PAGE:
Steve Coogan said the Duke of Sussex’s partial victory in a High Court phone hacking case showed there was an “omerta… systemic cover-up by the press” and called for a strengthened system of independent regulation.
The British actor and comedian, involved in the Hacked Off campaign, reiterated his calls for press reform after Prince Harry won a substantial part of his lawsuit against Mirror Group Newspapers (MGN).
The High Court judge concluded on Friday that there was “extensive” phone hacking by MGN between 2006 and 2011. Justice Fancourt ruled that from a representative sample of 33 articles about the prince examined during the trial, 15 were the product of phone hacking. or illegal collection of information. The judge also found that there had been “piracy, even to some extent”, during the Leveson inquiry into media standards.
Speaking to BBC Radio 4’s Today program on Saturday, Coogan said the decision showed there was “a systemic omerta, collusion, of cover-up by the press”. “The judge said there was no doubt that the editors were aware of the deception and illegal collection of information,” he said, adding that “for years we have been told this lying about a rogue journalist.”
Coogan called for the press watchdog, the Independent Press Standards Organization (Ipso), to be replaced with a stronger regulator, describing the body as “toothless”. “We need some kind of body that would protect journalists who do their job brilliantly – there are many brave, inspiring and tenacious journalists, and (they) hold accountable those who abuse their power,” he said. he declared.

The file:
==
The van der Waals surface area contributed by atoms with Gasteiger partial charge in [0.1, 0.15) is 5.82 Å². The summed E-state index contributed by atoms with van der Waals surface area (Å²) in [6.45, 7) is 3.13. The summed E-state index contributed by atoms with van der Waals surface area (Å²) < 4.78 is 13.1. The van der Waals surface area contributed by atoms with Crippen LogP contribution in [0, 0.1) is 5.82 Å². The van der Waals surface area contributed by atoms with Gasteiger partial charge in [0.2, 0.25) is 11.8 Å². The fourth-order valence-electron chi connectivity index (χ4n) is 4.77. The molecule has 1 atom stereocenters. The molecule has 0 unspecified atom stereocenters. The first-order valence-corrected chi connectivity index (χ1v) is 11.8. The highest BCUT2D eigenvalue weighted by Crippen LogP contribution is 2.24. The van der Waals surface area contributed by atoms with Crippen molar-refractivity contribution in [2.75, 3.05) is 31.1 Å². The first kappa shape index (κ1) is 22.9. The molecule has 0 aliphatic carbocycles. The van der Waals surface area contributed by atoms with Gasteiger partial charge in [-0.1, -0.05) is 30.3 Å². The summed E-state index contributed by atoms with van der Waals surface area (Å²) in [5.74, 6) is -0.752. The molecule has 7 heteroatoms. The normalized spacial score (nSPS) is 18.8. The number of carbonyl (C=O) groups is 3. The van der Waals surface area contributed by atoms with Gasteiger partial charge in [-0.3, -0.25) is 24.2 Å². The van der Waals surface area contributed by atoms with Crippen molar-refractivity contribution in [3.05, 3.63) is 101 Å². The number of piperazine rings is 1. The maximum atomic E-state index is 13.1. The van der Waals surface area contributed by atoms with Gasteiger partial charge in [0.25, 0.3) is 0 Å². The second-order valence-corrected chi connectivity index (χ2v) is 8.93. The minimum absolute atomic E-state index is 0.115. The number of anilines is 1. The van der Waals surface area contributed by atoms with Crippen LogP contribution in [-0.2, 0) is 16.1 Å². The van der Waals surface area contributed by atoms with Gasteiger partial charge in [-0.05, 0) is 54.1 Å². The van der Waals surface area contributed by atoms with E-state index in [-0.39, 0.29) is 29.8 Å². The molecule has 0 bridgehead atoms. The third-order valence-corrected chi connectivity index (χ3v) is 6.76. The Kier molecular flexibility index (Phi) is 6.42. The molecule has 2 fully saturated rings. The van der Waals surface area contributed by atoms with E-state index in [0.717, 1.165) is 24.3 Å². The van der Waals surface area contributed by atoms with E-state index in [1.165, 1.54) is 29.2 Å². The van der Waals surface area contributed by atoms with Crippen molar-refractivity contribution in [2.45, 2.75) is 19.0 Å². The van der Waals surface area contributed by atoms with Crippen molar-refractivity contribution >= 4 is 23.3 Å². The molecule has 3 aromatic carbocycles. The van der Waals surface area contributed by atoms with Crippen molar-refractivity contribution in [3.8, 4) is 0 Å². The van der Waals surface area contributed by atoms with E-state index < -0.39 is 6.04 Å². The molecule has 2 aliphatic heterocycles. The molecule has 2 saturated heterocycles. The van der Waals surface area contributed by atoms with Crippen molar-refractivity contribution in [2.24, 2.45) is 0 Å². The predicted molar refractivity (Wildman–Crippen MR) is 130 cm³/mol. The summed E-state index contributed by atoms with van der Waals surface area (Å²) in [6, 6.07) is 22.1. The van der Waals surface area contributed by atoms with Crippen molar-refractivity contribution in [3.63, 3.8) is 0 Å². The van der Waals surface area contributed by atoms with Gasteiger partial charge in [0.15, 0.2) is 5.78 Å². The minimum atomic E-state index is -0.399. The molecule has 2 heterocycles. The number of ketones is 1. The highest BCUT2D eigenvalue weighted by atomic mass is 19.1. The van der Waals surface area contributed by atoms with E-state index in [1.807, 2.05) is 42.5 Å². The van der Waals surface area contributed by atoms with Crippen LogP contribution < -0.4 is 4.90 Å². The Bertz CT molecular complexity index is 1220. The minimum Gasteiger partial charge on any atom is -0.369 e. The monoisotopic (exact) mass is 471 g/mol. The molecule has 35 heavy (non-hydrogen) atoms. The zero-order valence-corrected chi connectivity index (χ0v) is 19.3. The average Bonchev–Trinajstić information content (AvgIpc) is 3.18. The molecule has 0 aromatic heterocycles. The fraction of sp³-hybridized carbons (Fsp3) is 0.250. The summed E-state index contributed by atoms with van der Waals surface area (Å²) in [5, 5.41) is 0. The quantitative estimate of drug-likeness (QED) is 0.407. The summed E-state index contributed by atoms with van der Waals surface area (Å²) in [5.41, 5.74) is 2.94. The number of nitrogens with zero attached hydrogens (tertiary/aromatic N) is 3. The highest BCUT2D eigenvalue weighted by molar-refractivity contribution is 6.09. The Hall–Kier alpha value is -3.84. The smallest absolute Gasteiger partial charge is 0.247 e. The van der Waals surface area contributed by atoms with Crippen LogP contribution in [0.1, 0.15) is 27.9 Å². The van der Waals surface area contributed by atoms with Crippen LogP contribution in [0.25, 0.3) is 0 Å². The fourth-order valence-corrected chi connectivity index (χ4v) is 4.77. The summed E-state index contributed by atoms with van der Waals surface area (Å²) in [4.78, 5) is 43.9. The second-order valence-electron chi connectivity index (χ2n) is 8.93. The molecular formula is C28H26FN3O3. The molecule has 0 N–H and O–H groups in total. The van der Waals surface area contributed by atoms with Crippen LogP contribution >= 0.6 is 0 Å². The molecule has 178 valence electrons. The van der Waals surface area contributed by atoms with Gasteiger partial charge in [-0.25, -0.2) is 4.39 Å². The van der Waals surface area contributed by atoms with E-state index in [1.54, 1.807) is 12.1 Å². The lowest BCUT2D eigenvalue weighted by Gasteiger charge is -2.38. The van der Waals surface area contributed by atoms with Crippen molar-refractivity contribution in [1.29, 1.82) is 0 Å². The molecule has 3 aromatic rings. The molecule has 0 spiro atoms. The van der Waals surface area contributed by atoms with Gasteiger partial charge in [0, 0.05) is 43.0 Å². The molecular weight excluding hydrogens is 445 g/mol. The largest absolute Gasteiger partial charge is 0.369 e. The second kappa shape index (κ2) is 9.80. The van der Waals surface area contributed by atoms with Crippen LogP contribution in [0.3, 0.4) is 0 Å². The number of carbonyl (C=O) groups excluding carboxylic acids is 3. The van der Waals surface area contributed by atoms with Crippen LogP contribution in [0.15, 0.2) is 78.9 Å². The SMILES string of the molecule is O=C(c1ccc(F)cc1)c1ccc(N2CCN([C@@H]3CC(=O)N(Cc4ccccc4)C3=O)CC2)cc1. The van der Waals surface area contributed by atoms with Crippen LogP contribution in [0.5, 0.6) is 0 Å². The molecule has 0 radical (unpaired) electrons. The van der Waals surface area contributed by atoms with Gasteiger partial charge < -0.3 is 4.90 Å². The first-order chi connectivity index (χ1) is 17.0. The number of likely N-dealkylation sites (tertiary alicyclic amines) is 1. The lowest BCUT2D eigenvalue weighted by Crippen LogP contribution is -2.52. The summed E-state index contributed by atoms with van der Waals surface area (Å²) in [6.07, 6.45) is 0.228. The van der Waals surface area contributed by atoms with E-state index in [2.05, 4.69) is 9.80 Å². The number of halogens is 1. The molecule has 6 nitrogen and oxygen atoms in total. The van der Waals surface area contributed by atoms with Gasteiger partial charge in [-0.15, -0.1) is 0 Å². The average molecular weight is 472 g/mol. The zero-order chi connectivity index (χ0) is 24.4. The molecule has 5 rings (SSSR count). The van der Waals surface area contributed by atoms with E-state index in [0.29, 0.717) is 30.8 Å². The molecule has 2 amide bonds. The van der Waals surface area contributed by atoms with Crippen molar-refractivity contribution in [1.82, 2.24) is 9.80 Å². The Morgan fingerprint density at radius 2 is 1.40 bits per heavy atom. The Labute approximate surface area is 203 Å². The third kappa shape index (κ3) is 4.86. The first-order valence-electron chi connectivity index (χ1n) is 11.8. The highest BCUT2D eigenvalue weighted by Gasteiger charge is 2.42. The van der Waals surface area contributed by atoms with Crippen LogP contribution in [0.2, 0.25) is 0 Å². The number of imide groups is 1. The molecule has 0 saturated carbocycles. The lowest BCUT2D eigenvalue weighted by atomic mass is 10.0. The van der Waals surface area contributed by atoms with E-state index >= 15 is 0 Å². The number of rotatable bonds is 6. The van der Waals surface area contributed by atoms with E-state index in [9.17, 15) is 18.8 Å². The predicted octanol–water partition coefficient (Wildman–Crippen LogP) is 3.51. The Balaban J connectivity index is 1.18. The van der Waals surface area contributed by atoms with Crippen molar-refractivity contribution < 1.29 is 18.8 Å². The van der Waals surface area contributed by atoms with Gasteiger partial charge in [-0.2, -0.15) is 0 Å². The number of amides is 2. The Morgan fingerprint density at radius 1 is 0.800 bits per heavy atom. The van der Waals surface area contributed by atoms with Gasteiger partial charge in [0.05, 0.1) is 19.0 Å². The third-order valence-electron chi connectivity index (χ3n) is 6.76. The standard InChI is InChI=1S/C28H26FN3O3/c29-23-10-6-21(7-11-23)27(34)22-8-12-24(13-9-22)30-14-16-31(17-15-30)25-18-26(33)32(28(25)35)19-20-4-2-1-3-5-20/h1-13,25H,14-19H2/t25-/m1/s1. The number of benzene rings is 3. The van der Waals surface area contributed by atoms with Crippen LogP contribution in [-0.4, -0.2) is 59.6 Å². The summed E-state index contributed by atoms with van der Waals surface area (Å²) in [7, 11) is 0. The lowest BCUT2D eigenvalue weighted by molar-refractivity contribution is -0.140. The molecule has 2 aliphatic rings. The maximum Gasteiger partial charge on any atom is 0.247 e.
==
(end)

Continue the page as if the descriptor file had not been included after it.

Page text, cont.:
He said the “millions” in damages paid out by the Mirror, including money awarded to him, were “money that could have been spent paying journalists to do a real public interest journalism.” Coogan was awarded hundreds of thousands of pounds in damages from the publisher of the Daily Mirror, Sunday Mirror and Sunday People in 2017 after admitting hacking his phone.
The Metropolitan Police said on Friday it would “carefully review” the decision. In 2012, the Leveson Report criticized the Met for errors in its handling of the phone hacking scandal, saying some senior officers had become too close to News International.
The judge ruled on Friday that there could be “no doubt” that Piers Morgan, editor of the Mirror between 1995 and 2004, and other senior executives were aware of the practice of phone hacking. Morgan denied knowledge of phone hacking while he was editor-in-chief. He said he “never hacked a phone” while he was editor or asked anyone else to do it.
Although Coogan acknowledged the diminished power of the tabloid press over the past decade, he said it still wielded “enough power to influence the public discourse of this country and therefore must be held accountable.” “All public bodies are responsible – the press should be no exception. »
Sir Alan Moses, former chairman of Ipso, told the program that there was a risk that discussions over regulation would result in “seeking to limit or destroy a part of the press… which has become very weak such that ‘she is “. He strongly refuted Coogan’s allegation that Ipso was “run by the press”. “It’s run by independent people… It’s ridiculous to consider them controlled or toothless,” he said.
When asked why newspapers should be treated differently to the requirements placed on broadcasters such as the BBC, Moses replied that “from time to time it reveals things that a controlled and authorized press would never reveal”, adding : “The result of the control by legal prescription. would outweigh the benefits of greater discipline.